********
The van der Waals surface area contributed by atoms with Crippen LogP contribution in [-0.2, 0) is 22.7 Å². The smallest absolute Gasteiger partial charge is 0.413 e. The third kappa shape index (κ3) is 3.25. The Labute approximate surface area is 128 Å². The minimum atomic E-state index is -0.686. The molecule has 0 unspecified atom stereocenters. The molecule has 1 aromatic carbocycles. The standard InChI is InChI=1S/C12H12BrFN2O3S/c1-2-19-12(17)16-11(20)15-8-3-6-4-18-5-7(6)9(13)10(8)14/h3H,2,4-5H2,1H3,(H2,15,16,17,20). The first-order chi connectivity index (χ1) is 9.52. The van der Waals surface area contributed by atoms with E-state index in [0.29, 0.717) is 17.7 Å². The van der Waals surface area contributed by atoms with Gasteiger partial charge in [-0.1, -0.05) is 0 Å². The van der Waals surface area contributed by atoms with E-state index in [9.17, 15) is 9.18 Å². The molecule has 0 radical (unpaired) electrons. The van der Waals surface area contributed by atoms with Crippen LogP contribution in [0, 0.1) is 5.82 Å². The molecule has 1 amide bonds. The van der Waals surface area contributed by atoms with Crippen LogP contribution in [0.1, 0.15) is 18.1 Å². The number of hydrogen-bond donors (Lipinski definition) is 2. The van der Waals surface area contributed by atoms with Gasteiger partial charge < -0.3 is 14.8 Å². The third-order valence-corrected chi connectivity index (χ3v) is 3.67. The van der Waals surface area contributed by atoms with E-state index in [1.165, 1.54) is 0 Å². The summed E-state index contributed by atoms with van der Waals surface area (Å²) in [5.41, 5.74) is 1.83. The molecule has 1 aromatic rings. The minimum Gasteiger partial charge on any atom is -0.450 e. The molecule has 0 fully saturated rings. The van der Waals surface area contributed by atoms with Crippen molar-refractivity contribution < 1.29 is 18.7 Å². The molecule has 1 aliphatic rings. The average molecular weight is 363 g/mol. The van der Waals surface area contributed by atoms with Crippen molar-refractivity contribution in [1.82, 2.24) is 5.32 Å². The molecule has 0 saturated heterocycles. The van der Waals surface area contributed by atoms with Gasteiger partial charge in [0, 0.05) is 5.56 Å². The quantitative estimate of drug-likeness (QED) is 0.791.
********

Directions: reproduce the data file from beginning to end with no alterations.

The van der Waals surface area contributed by atoms with Crippen LogP contribution in [-0.2, 0) is 22.7 Å². The smallest absolute Gasteiger partial charge is 0.413 e. The third kappa shape index (κ3) is 3.25. The Labute approximate surface area is 128 Å². The minimum atomic E-state index is -0.686. The molecule has 0 unspecified atom stereocenters. The molecule has 1 aromatic carbocycles. The standard InChI is InChI=1S/C12H12BrFN2O3S/c1-2-19-12(17)16-11(20)15-8-3-6-4-18-5-7(6)9(13)10(8)14/h3H,2,4-5H2,1H3,(H2,15,16,17,20). The first-order chi connectivity index (χ1) is 9.52. The van der Waals surface area contributed by atoms with E-state index in [0.29, 0.717) is 17.7 Å². The van der Waals surface area contributed by atoms with Gasteiger partial charge in [-0.1, -0.05) is 0 Å². The van der Waals surface area contributed by atoms with E-state index in [9.17, 15) is 9.18 Å². The molecule has 0 radical (unpaired) electrons. The van der Waals surface area contributed by atoms with Crippen LogP contribution in [0, 0.1) is 5.82 Å². The molecule has 1 amide bonds. The van der Waals surface area contributed by atoms with Crippen LogP contribution in [0.1, 0.15) is 18.1 Å². The number of hydrogen-bond donors (Lipinski definition) is 2. The van der Waals surface area contributed by atoms with Gasteiger partial charge < -0.3 is 14.8 Å². The third-order valence-corrected chi connectivity index (χ3v) is 3.67. The van der Waals surface area contributed by atoms with E-state index in [1.165, 1.54) is 0 Å². The summed E-state index contributed by atoms with van der Waals surface area (Å²) in [5.41, 5.74) is 1.83. The molecule has 1 aromatic rings. The minimum Gasteiger partial charge on any atom is -0.450 e. The molecule has 0 fully saturated rings. The van der Waals surface area contributed by atoms with Crippen molar-refractivity contribution < 1.29 is 18.7 Å². The molecule has 1 aliphatic rings. The average molecular weight is 363 g/mol. The van der Waals surface area contributed by atoms with Crippen molar-refractivity contribution in [1.82, 2.24) is 5.32 Å². The molecule has 0 saturated heterocycles. The van der Waals surface area contributed by atoms with Gasteiger partial charge in [0, 0.05) is 5.56 Å². The quantitative estimate of drug-likeness (QED) is 0.791.